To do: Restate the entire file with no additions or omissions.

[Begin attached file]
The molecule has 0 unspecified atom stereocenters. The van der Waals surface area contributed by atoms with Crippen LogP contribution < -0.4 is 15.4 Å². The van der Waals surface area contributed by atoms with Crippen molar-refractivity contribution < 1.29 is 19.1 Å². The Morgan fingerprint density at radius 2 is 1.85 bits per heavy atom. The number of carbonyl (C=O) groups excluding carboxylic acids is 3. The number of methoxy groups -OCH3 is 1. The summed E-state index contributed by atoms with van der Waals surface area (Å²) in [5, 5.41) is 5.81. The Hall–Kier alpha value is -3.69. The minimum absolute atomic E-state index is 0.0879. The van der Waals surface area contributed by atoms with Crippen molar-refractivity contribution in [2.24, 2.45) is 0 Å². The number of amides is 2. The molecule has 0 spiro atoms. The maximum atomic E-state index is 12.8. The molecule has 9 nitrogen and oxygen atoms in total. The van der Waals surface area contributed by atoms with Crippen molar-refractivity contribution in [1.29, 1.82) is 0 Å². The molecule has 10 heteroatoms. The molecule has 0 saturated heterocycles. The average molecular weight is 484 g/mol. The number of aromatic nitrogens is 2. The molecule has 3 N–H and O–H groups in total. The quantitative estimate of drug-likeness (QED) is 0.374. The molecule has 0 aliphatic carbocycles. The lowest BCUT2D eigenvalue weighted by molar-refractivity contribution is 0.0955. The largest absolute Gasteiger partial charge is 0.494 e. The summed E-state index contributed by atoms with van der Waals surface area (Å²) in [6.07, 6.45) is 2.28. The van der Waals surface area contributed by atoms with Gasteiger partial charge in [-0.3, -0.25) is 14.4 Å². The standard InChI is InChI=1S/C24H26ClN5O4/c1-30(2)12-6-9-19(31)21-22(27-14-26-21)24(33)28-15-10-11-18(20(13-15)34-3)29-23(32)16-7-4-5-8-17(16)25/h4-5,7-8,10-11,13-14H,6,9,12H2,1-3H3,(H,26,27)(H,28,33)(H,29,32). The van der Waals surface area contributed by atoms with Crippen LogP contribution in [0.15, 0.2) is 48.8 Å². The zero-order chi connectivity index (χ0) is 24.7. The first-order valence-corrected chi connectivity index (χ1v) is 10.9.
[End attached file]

The molecule has 0 unspecified atom stereocenters. The van der Waals surface area contributed by atoms with Crippen LogP contribution < -0.4 is 15.4 Å². The van der Waals surface area contributed by atoms with Crippen molar-refractivity contribution < 1.29 is 19.1 Å². The Morgan fingerprint density at radius 2 is 1.85 bits per heavy atom. The number of carbonyl (C=O) groups excluding carboxylic acids is 3. The number of methoxy groups -OCH3 is 1. The summed E-state index contributed by atoms with van der Waals surface area (Å²) in [5, 5.41) is 5.81. The Hall–Kier alpha value is -3.69. The minimum absolute atomic E-state index is 0.0879. The van der Waals surface area contributed by atoms with Crippen molar-refractivity contribution in [2.24, 2.45) is 0 Å². The number of amides is 2. The molecule has 0 spiro atoms. The maximum atomic E-state index is 12.8. The molecule has 9 nitrogen and oxygen atoms in total. The van der Waals surface area contributed by atoms with Crippen molar-refractivity contribution in [1.29, 1.82) is 0 Å². The molecule has 10 heteroatoms. The molecule has 0 saturated heterocycles. The average molecular weight is 484 g/mol. The number of aromatic nitrogens is 2. The molecule has 3 N–H and O–H groups in total. The quantitative estimate of drug-likeness (QED) is 0.374. The molecule has 0 aliphatic carbocycles. The lowest BCUT2D eigenvalue weighted by molar-refractivity contribution is 0.0955. The largest absolute Gasteiger partial charge is 0.494 e. The summed E-state index contributed by atoms with van der Waals surface area (Å²) in [6.07, 6.45) is 2.28. The van der Waals surface area contributed by atoms with Gasteiger partial charge in [-0.3, -0.25) is 14.4 Å². The standard InChI is InChI=1S/C24H26ClN5O4/c1-30(2)12-6-9-19(31)21-22(27-14-26-21)24(33)28-15-10-11-18(20(13-15)34-3)29-23(32)16-7-4-5-8-17(16)25/h4-5,7-8,10-11,13-14H,6,9,12H2,1-3H3,(H,26,27)(H,28,33)(H,29,32). The van der Waals surface area contributed by atoms with Crippen LogP contribution in [0.15, 0.2) is 48.8 Å². The zero-order chi connectivity index (χ0) is 24.7. The first-order valence-corrected chi connectivity index (χ1v) is 10.9.